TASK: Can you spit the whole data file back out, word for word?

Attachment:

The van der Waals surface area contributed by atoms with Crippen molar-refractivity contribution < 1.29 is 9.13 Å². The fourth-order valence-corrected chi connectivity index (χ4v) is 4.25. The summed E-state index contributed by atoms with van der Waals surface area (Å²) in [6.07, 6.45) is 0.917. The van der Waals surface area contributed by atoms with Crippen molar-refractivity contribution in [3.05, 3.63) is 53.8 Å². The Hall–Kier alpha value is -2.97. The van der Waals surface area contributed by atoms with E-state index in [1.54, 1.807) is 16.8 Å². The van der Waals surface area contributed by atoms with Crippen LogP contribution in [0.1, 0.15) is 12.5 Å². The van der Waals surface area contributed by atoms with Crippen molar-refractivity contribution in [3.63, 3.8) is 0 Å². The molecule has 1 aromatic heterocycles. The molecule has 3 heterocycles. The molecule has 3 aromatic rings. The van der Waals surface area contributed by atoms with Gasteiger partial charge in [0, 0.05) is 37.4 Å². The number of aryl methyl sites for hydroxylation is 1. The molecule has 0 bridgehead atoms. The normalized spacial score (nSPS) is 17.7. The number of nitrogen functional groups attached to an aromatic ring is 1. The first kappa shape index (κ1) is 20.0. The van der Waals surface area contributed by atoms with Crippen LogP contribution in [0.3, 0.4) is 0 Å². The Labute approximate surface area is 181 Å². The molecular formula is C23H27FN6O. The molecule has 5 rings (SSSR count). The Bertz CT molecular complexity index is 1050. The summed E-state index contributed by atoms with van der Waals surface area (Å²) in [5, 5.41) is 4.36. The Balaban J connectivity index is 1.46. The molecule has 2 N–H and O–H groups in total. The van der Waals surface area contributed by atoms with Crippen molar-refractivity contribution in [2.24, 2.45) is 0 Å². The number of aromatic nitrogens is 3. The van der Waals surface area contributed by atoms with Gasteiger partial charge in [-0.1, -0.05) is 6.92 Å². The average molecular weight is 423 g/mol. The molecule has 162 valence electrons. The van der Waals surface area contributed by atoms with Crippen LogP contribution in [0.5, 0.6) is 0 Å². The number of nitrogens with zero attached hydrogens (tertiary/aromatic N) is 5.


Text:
The van der Waals surface area contributed by atoms with Crippen molar-refractivity contribution < 1.29 is 9.13 Å². The fourth-order valence-corrected chi connectivity index (χ4v) is 4.25. The summed E-state index contributed by atoms with van der Waals surface area (Å²) in [6.07, 6.45) is 0.917. The van der Waals surface area contributed by atoms with Crippen molar-refractivity contribution in [3.05, 3.63) is 53.8 Å². The Hall–Kier alpha value is -2.97. The van der Waals surface area contributed by atoms with E-state index in [1.54, 1.807) is 16.8 Å². The van der Waals surface area contributed by atoms with Crippen LogP contribution in [0.1, 0.15) is 12.5 Å². The van der Waals surface area contributed by atoms with Crippen molar-refractivity contribution in [3.63, 3.8) is 0 Å². The molecule has 1 aromatic heterocycles. The molecule has 3 heterocycles. The molecule has 3 aromatic rings. The van der Waals surface area contributed by atoms with Gasteiger partial charge in [0, 0.05) is 37.4 Å². The number of aryl methyl sites for hydroxylation is 1. The molecule has 0 bridgehead atoms. The normalized spacial score (nSPS) is 17.7. The number of nitrogen functional groups attached to an aromatic ring is 1. The first kappa shape index (κ1) is 20.0. The van der Waals surface area contributed by atoms with Crippen LogP contribution in [0.3, 0.4) is 0 Å². The Labute approximate surface area is 181 Å². The molecular formula is C23H27FN6O. The molecule has 5 rings (SSSR count). The Bertz CT molecular complexity index is 1050. The summed E-state index contributed by atoms with van der Waals surface area (Å²) in [5, 5.41) is 4.36. The Balaban J connectivity index is 1.46. The molecule has 2 N–H and O–H groups in total. The van der Waals surface area contributed by atoms with Crippen molar-refractivity contribution in [2.24, 2.45) is 0 Å². The number of aromatic nitrogens is 3. The van der Waals surface area contributed by atoms with Gasteiger partial charge in [-0.1, -0.05) is 6.92 Å². The average molecular weight is 423 g/mol. The molecule has 162 valence electrons. The van der Waals surface area contributed by atoms with Crippen LogP contribution in [0.5, 0.6) is 0 Å². The number of nitrogens with zero attached hydrogens (tertiary/aromatic N) is 5.